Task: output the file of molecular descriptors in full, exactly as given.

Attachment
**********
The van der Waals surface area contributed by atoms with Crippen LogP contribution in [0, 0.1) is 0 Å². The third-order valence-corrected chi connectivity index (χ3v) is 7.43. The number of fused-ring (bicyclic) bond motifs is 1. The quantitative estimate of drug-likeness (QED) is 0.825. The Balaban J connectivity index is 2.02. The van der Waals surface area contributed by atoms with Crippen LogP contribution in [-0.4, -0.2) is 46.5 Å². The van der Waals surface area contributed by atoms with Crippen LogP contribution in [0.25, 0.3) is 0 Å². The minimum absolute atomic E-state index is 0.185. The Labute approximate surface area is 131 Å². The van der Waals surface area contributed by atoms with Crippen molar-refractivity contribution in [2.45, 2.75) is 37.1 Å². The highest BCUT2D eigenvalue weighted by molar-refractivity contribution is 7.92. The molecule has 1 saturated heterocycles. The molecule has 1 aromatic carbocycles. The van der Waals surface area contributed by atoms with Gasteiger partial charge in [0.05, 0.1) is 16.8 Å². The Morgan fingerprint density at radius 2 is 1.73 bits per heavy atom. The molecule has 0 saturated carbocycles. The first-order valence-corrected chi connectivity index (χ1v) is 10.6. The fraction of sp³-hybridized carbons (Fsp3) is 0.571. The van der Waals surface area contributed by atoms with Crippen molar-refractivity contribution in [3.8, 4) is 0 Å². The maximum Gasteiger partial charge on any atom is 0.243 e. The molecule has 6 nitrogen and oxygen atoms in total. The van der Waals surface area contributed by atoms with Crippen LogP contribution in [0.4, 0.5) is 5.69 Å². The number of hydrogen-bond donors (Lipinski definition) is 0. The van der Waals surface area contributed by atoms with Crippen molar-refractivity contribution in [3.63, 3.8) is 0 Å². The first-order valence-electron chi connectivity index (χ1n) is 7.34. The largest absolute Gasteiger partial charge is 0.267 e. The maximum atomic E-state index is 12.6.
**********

The van der Waals surface area contributed by atoms with Crippen LogP contribution in [0, 0.1) is 0 Å². The third-order valence-corrected chi connectivity index (χ3v) is 7.43. The number of fused-ring (bicyclic) bond motifs is 1. The quantitative estimate of drug-likeness (QED) is 0.825. The Balaban J connectivity index is 2.02. The van der Waals surface area contributed by atoms with Crippen LogP contribution in [-0.4, -0.2) is 46.5 Å². The van der Waals surface area contributed by atoms with Crippen LogP contribution in [0.25, 0.3) is 0 Å². The minimum absolute atomic E-state index is 0.185. The Labute approximate surface area is 131 Å². The van der Waals surface area contributed by atoms with Crippen molar-refractivity contribution in [2.45, 2.75) is 37.1 Å². The highest BCUT2D eigenvalue weighted by molar-refractivity contribution is 7.92. The molecule has 1 saturated heterocycles. The molecule has 1 aromatic carbocycles. The van der Waals surface area contributed by atoms with Gasteiger partial charge in [0.05, 0.1) is 16.8 Å². The Morgan fingerprint density at radius 2 is 1.73 bits per heavy atom. The molecule has 0 saturated carbocycles. The first-order valence-corrected chi connectivity index (χ1v) is 10.6. The fraction of sp³-hybridized carbons (Fsp3) is 0.571. The van der Waals surface area contributed by atoms with Crippen molar-refractivity contribution in [3.8, 4) is 0 Å². The maximum Gasteiger partial charge on any atom is 0.243 e. The molecule has 6 nitrogen and oxygen atoms in total. The van der Waals surface area contributed by atoms with Crippen LogP contribution in [0.4, 0.5) is 5.69 Å². The number of hydrogen-bond donors (Lipinski definition) is 0. The van der Waals surface area contributed by atoms with Crippen molar-refractivity contribution in [3.63, 3.8) is 0 Å². The first-order valence-electron chi connectivity index (χ1n) is 7.34. The largest absolute Gasteiger partial charge is 0.267 e. The maximum atomic E-state index is 12.6.